Professor Dame Elizabeth Anionwu
Born: 2nd July 1947
Birth Place: United Kingdom
Known for: Being a nurse, and raising the profile of sickle cell anaemia.
Anionwu established the first nurse-led UK Sickle and Thalassaemia Screening and Counselling Centre.
Anionwu was honoured with a Damehood in the 2017 Queen’s New Year’s Honours List.
Anionwu raised the profile of sickle cell anaemia.
Professor Dame Elizabeth Anionwu had a difficult childhood, living in children’s homes for the first nine years of her life. At sixteen, she became a school nurse assistant. She started her training in London at eighteen.
In the 1970s, Anionwu became a health visitor in Brent, leading to her first encounter with sickle cell anaemia. This disease was often overlooked, due to the fact that it was mostly found in African and Caribbean families.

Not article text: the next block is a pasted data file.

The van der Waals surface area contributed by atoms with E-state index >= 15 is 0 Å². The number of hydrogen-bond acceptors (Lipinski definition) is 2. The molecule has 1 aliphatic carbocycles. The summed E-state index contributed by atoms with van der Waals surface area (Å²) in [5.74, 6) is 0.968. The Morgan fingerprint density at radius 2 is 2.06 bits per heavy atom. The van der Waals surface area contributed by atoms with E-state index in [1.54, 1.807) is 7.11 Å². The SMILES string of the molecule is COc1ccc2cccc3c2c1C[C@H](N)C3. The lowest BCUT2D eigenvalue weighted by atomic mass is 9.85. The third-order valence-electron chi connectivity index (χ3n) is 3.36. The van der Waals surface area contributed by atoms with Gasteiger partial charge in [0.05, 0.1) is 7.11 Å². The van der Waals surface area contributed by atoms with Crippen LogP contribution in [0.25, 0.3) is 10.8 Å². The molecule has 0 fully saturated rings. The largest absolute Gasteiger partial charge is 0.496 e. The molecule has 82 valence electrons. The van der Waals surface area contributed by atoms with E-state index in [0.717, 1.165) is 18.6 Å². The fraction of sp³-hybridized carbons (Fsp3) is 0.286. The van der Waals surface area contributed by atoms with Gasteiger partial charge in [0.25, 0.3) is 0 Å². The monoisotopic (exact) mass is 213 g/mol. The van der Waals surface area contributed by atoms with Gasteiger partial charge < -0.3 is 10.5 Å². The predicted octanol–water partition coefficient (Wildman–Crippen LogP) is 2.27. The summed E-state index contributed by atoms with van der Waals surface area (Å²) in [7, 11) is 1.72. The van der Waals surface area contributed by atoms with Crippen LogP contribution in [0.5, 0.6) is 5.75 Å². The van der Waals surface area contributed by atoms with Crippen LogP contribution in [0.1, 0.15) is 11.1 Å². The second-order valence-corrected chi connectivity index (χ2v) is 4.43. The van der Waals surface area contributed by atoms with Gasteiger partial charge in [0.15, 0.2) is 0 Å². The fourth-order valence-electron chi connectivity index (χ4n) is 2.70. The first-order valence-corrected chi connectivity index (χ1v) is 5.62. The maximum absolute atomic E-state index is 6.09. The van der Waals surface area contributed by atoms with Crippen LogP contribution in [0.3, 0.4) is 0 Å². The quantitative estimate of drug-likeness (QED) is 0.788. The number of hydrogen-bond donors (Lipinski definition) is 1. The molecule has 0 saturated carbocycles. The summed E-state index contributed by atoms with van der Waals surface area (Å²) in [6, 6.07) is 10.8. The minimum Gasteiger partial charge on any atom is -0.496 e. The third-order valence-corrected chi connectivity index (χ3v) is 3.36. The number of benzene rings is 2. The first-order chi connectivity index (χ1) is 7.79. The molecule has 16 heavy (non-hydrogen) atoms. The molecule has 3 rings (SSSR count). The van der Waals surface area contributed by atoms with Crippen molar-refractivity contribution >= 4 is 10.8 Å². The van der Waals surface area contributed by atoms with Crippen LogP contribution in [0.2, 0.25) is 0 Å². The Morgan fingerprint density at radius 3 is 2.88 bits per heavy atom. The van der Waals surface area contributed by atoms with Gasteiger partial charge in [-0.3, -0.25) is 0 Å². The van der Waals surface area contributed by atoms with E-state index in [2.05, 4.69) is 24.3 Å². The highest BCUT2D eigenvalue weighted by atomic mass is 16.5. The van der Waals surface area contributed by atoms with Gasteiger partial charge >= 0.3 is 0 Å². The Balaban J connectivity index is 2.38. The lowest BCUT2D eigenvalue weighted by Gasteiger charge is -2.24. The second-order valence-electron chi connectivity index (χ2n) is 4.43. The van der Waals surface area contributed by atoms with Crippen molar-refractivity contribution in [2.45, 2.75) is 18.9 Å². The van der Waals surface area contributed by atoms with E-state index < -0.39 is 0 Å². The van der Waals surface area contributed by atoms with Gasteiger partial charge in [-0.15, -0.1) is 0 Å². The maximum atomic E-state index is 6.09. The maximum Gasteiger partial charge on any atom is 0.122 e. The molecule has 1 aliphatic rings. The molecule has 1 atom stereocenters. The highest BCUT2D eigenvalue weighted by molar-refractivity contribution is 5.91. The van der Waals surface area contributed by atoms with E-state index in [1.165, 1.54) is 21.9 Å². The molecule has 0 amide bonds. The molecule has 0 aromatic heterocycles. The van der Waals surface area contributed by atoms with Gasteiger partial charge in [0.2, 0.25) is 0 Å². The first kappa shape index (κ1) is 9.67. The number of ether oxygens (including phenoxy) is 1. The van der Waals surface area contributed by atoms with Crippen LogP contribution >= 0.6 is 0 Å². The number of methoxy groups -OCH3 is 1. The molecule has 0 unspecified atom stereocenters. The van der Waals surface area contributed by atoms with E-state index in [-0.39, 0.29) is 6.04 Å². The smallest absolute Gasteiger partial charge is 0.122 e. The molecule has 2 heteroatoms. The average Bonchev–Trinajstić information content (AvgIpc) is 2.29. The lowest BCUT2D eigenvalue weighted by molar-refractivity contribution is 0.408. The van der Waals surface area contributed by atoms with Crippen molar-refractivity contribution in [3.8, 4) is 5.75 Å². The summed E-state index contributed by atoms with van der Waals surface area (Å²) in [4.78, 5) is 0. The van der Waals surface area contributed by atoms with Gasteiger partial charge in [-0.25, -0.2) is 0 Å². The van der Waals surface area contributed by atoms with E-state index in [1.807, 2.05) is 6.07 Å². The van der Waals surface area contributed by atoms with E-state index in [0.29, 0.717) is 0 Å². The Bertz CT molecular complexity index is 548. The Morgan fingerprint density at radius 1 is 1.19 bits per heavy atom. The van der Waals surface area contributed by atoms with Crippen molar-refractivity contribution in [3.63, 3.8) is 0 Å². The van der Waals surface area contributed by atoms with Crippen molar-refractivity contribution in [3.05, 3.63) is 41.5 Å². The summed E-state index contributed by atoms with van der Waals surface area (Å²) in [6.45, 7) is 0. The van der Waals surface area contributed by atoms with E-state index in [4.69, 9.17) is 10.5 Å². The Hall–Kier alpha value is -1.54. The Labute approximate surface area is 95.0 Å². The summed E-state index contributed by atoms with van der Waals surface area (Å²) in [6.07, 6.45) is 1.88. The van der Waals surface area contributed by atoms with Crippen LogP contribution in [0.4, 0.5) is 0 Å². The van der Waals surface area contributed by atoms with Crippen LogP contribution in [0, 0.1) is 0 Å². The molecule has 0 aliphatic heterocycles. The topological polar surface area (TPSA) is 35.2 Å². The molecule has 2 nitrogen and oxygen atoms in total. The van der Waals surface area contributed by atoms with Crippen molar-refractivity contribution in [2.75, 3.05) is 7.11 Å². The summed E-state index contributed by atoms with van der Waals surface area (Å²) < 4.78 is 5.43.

Soon after realising the lack of information available surrounding sickle cell anaemia, Anionwu made it her mission to raise awareness of the disease and become educated on it. In 1979, she established the first nurse-led UK Sickle and Thalassaemia Screening and Counselling Centre in 1979.
Anionwu taught nursing at the University of West London, as well as founding the Mary Seacole Centre for Nursing Practice.
She has written many important works in the field of nursing and sickle cell anaemia, as well as her own biography, Mixed Blessings from a Cambridge Union, which was published in 2016. She was honoured with a Damehood in the 2017 Queen’s New Year’s Honours List for her services to nursing, and the Mary Seacole Statue Appeal.
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